Angoras, could I manage? - Paw Talk - Pet Forums
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post #1 of 33 (permalink) Old 01-28-2005, 04:29 PM Thread Starter
 
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Angoras, could I manage?

I've been doing research on angoras since I really want one. Any long haired breed is fine, like Carmen's buns, I don't know what breed they are. A lot of sites say that the rabbit would need to be brushed daily with a slicker brush. I could do that because once I put my mind to do something, I'll follow through. What threw me off was one site saying you need to blow dry the fur daily and not use the slicker brush on the back fur? Any information would be a ppreciated.
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post #2 of 33 (permalink) Old 01-28-2005, 04:40 PM
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well I have cashmere lops...but I think you guys might call them american fuzzy's. If you are going to get a long haired bunny my first recommendation would be don't!
But I was desperate for a long haired bunny and no-one was talking me out of it!!! I got shadow and her coat is relatively easy to look after. Molly's is really really really soft and matts constantly. I can not keep the matts out of her. I just have to keep them to a minimum (for a girl who is touchy with her back legs it's kinda hard to cut them out you know...we do it but only when they have grown out enough for there to be no chance of me snipping her).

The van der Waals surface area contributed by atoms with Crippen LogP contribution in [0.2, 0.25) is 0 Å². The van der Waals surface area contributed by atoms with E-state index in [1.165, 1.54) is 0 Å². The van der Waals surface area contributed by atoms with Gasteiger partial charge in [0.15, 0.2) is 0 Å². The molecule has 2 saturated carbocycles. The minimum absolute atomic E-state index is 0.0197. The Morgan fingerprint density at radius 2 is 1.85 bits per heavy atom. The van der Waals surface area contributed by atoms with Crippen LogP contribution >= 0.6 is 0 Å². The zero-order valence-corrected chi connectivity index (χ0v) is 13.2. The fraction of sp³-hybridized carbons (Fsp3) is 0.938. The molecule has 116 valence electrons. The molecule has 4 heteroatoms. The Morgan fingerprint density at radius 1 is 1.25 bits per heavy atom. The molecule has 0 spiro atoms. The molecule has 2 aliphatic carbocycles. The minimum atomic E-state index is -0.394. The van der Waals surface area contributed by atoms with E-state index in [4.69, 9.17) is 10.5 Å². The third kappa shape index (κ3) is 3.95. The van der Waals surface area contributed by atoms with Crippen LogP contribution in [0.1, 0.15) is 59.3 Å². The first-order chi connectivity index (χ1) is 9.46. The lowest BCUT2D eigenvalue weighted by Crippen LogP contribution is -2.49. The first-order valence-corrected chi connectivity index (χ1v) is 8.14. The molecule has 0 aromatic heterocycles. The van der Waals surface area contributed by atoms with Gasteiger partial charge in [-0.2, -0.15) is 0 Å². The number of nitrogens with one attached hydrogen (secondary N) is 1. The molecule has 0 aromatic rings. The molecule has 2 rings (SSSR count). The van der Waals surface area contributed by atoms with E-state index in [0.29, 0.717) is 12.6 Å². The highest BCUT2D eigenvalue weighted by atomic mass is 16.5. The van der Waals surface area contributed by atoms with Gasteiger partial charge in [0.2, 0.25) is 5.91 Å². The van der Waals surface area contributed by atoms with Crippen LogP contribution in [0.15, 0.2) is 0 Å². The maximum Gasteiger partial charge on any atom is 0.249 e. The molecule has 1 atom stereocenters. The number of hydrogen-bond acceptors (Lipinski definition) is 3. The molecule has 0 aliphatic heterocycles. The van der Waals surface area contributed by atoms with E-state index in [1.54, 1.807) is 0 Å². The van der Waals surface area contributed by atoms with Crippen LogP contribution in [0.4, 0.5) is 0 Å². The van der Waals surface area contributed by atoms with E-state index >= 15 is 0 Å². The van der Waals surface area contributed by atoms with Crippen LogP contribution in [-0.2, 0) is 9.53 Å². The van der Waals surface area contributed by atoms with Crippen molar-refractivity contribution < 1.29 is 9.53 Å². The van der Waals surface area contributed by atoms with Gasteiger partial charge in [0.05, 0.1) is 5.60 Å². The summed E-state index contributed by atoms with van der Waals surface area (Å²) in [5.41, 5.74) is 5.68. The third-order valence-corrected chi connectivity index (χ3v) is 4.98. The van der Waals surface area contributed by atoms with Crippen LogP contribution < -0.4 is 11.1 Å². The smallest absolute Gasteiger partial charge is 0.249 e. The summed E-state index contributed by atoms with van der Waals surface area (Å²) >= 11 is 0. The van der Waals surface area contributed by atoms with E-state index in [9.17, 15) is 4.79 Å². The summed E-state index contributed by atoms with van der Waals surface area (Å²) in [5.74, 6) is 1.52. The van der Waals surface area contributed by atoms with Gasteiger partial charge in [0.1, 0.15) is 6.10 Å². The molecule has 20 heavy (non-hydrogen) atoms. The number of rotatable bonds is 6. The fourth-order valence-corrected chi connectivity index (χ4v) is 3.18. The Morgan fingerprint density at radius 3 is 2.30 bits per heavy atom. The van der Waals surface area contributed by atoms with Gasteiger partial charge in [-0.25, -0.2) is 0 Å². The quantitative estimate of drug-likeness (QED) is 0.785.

I've never blow dried my bunny's but angora fur is different. They get slicker brushed every week. I should do it more often but I found that now they are adults weekly is quite sufficient...I can even let shadow go two or three weeks. In molting season I have to do them every day. It's a royal pain in the arse cause there is the two of them. I only ever wanted one cashmere bun but Molly needed a home and she is gorgeous!!

Find yourself a reputable breeder....you should get better coats from a reputable breeder. And don't get a cross!!!! Apparently if you cross breed (or so I've been told) a cashmere with a short haired bun you screw up their coat and it matts 100 times easier. She had a word for it but I can't remember it.
Personally for me angora's are too much work. I don't have to trim Molly and Shadow's fur, which I have read that Angora's fur continues to grow so you need to cut it. Molly and Shadow just need stacks of grooming. And prepare yourself for fur everywhere!!!!!

I can totally understand the desire for a long haired bun. If I'd only ended up with Shadow I would look at getting another one once she was gone. But Molly is a hard one to look after....and in future I'll be sticking to my short haired buns! I just prefer it, it's easier to deal with. And make sure that whoever looks after them when you are away is prepared to maintain their coat for you. Molly won't allow my best friend to groom her and after a month of only quick brushings her coat was a mess! I'm seriosuly considering sedating her and clipping her before we go away this time. It took me forever to get the matts out last time.